Avery Fisher Hall, Lincoln Centre
Hector Berlioz: Roman Carnival Overture
Jacques Ibert: Concerto for Flute and Orchestra
Peter Ilyich Tchaikovsky: Symphony No. 4
James Galway (Flute)
New York Philharmonic Orchestra, Lorin Maazel (Conductor)
James Galway (© Paul Cox)
The opening of the New York Philharmonic season brought the Great and the Good from Manhattan, dressed in tuxes, suits. evening gowns , narrow Champagne glasses and broad smiles (most of which from the banking community were noticeably forced)/ It also sent the ageless exuberant Lorin Maazel back to the podium, and the always reliable Phil musicians in a not terribly gala concert consisting of Berlioz and Tchaikovsky and one gala exception..
As always, Sir James Galway, a flautist who has charmed King Cobras like Herbert von Karajan, brought Irish music to the world, ands made Mozart’s hated flute into a thing of ravishing beauty even giving the gala mood a frankly dour New York.
As a working and social comrade of conductor Maazel for many decades, Sir James makes their concerts together like the usual description of string quartets “a dialogue of friends.” And in this case, Sir James played a work not played too frequently on the concert stage, the Jacques Ibert Flute Concerto.
Ibert, like Poulenc, always believed that the gift of music came from the God of Mirth. Not for them the visual challenges of Ravel or the grandeur of Berlioz. No, these two Gallic masters made their music tuneful and joyful, ironic (if music can have irony) and with the fashionable perfection of a Dior rather than a Debussy.
Not that this could have been anything but a real challenge even to Sir James. Outside of a happily braying horn fanfare or two, and some circus tunes from the orchestra, the flute plays almost incessantly. Like watching to see how a magician “does it”, one waited for Sir James to take a breath, but his performance was seemingly breathless to the very end.
Not, though, the second movement, which was reminiscent of Ibert’s one masterpiece, Ports of Call. The orchestra played a strange tune, and over the muted strings, Sir James showed what a nuance and what resonance he could offer, mainly in the lower registers.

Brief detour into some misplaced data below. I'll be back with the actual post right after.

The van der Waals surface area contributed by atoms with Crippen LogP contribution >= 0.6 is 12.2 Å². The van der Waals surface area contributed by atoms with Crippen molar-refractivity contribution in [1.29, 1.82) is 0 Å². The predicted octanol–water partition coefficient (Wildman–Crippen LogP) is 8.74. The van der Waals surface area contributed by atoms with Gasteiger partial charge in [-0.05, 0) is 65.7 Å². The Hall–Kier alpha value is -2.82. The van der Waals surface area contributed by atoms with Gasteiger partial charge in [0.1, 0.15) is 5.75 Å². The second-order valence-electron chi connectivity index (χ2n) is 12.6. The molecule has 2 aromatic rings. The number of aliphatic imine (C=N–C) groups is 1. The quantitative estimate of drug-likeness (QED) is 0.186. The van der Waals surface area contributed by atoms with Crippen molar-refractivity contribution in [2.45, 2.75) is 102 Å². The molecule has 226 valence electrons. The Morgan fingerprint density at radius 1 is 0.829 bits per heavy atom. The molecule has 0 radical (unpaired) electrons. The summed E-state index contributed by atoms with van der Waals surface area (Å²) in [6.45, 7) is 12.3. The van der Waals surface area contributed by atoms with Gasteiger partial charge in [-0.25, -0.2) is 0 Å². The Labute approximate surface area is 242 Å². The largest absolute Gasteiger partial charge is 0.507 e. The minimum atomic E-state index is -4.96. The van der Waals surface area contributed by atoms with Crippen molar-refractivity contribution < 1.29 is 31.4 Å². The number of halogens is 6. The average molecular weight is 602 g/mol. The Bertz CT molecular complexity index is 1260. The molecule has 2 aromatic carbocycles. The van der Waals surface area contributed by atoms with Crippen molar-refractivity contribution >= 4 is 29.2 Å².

Yes, it was a master performance, but since the Ibert was more satisfying than uplifting, Sir James Galway could not be faulted for doing an encore, in this case something by Rimsky-Korsakov. It was very fast, lasted about a minute, and I can’t quite put the name to it. Something about “The Run of a Grasshopper?”, “The Frisking of a Queen Ant?”
Oh, that’s right. Something about a bumblebee. And oh, how I would like to be a rose upon which this bee lightly lithely alighted.
The opening Roman Carnival Overture was taken by Maazel with his usual panache, and an almost ominous English horn solo. It took a while to become accustomed to such a large orchestra after a summer of the streamlined Mostly Mozart Orchestra of the summer, but with more daring music to come during this season, one, unlike Sir James Galway, took a breath and prepared for the real galas to come.
CODA: The Phil was in a patriotic mood last night, with an American flag behind the violin section, and a rousing Star Spangled Banner before the Berlioz. It was led by Maazel, of course, and everyone—that is, almost everyone stood at attention.Many in the audience even sung.
Who, though, did not show deference to the flag? Not one, but the entire section of New York Philharmonic cellos refused to stand during this momentous event.
Now cellists are a pretty suspicious lot. Pablo Casals ran away from his homeland, because Spain’s leader was “fascist”. Mafia hit-men customarily carry machine-guns in cello-cases. And reliable sources tell me that the late Mstislav Rostropovich, who led our National Orchestra in Washington was actually a Russian.
So cellists beware. If you dare to sit down again during the National Anthem, don’t be surprised if you get a visit from the Department of Homeland Security.
This is your last warning.